Asked recently when lockdown restrictions would be eased and pubs allowed to open, Mr Morrison suggested that widespread downloading of the app would be the first step.
“If that isn’t an incentive for Australians to download COVIDSafe on a Friday, I don’t know what is,” he said.
Stem cell trial
A stem cell treatment that appears to get coronavirus patients off ventilators will be trialled by Sydney’s Victor Chang Cardiac Research Institute.
The treatment has been explored at New York’s Mount Sinai Hospital where nine out of 12 patients administered with stem cells came off a ventilator in just 10 days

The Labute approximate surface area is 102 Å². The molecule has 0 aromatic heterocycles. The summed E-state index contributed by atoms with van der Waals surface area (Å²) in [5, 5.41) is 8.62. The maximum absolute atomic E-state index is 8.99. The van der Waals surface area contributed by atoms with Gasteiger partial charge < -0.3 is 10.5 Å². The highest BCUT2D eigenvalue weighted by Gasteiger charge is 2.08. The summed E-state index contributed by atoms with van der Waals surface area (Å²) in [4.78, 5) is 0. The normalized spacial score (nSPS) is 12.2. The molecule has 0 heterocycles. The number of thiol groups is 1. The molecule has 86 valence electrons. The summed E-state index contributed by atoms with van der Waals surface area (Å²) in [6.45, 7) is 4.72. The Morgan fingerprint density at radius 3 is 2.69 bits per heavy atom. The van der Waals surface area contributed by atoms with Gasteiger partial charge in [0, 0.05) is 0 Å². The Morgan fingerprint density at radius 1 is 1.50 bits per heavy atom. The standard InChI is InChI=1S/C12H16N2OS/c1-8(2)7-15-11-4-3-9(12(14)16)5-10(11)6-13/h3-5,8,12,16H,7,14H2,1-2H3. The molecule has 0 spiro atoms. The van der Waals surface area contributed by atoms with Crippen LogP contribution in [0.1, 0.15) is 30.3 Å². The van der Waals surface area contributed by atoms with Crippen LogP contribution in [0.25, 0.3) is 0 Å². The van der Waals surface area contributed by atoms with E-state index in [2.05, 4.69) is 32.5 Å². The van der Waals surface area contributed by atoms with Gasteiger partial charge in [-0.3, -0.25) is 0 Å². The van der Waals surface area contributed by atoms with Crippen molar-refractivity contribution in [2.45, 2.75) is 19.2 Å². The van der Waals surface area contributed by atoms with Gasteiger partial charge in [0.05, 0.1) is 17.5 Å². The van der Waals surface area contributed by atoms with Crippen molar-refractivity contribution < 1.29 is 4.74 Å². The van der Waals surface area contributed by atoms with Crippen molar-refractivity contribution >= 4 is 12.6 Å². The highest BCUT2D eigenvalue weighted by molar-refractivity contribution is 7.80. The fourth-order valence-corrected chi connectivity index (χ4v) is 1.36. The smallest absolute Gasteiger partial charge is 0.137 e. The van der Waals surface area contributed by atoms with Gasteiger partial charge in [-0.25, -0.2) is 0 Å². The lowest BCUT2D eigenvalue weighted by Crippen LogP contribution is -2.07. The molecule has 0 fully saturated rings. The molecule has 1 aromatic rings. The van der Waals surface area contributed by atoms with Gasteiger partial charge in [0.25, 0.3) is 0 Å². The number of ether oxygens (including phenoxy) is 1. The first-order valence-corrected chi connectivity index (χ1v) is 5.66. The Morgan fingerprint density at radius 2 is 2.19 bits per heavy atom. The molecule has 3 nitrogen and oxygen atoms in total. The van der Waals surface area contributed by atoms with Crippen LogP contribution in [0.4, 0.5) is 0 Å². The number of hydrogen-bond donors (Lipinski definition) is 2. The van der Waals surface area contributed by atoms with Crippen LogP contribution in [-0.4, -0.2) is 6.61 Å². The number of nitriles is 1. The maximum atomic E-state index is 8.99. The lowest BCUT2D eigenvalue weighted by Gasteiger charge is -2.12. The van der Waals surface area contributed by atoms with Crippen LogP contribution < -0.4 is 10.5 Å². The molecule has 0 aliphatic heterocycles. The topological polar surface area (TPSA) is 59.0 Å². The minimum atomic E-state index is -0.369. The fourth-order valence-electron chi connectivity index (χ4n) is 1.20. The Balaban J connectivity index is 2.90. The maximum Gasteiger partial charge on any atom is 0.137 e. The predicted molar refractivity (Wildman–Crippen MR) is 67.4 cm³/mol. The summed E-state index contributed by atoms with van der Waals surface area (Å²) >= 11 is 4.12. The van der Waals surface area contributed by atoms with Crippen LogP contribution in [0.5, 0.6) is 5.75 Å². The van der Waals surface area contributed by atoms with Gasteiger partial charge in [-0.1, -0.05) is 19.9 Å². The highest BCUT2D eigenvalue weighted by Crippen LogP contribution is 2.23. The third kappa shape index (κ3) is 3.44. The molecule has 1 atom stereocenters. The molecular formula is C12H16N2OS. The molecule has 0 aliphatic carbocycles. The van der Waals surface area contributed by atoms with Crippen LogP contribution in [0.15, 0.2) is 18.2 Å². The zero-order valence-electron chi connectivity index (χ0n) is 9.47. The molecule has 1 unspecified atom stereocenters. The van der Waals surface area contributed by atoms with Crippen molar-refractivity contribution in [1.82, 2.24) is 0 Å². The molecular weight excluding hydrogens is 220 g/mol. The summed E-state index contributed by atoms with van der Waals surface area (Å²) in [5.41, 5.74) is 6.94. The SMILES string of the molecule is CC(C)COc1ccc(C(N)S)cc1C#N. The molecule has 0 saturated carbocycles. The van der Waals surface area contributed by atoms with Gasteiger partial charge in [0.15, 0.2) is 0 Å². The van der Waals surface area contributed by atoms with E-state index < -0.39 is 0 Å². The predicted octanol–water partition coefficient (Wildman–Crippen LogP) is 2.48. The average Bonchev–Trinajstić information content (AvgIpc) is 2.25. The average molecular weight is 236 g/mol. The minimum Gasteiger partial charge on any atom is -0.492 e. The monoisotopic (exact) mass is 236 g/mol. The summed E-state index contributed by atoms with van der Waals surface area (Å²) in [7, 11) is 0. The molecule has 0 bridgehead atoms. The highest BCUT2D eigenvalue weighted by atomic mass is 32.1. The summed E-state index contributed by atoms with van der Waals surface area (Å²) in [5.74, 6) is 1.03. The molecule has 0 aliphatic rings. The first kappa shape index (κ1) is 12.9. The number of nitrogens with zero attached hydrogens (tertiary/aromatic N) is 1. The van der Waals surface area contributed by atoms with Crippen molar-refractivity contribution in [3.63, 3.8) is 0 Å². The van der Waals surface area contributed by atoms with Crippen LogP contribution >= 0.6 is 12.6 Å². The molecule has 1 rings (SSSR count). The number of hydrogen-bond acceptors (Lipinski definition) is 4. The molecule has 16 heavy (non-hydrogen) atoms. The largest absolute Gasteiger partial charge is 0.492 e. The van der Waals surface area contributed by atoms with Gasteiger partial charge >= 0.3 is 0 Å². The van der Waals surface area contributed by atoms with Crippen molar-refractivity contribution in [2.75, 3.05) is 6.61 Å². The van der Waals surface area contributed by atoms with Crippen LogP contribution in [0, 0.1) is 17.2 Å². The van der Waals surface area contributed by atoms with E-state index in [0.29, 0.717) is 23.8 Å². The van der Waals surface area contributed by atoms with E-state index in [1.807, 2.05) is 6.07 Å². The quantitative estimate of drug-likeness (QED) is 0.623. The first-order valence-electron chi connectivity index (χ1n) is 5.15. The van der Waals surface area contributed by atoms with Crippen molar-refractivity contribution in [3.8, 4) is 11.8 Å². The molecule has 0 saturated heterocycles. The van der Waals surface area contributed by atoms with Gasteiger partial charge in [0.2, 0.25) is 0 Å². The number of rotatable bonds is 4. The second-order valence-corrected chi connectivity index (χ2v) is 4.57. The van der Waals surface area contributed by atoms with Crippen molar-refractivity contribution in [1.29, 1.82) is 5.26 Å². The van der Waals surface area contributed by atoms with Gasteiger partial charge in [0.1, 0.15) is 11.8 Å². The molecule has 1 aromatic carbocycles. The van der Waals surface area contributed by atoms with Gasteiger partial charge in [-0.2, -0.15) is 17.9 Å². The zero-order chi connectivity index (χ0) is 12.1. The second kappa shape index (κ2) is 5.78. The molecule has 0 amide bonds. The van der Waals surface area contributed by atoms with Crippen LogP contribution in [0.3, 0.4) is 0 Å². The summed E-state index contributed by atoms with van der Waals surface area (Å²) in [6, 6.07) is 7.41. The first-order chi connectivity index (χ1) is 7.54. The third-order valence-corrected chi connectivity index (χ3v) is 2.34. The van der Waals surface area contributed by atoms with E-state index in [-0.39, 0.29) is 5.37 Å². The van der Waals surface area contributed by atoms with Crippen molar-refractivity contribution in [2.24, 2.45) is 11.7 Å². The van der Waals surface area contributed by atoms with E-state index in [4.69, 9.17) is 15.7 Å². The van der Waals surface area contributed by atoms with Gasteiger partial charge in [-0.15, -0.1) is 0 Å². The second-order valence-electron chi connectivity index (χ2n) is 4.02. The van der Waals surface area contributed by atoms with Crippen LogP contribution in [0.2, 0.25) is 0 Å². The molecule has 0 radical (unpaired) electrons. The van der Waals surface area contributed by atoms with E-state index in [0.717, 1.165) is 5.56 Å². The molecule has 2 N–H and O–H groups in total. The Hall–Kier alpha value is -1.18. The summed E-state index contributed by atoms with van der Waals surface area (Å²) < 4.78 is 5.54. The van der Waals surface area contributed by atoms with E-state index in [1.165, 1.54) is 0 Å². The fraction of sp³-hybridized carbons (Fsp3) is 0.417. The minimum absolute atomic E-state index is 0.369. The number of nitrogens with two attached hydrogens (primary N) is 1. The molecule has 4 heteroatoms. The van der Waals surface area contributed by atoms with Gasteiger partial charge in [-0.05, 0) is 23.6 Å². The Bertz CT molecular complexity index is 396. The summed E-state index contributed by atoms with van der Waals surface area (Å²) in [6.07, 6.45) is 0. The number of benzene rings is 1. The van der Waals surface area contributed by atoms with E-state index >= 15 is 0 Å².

Victor Chang Cardiac Research Institute executive director Professor Jason Kovacic said the institute would work on a local clinical trial.
“These stem cells were trialled extensively for patients with cardiac diseases and the beauty of them is it is an off-the-shelf therapy, the stem cells can be administered to any patient and have substantial effects on changing the course of inflammation and the immune response,” Prof Kovacic told the Sunday Telegraph.
Prof Kovacic says the treatment could help avert higher mortality among COVID-19 patients with pre-existing cardiovascular illness.
Just under 6800 virus cases have been reported across the country, with the death toll standing at 93 – extremely low by international standards.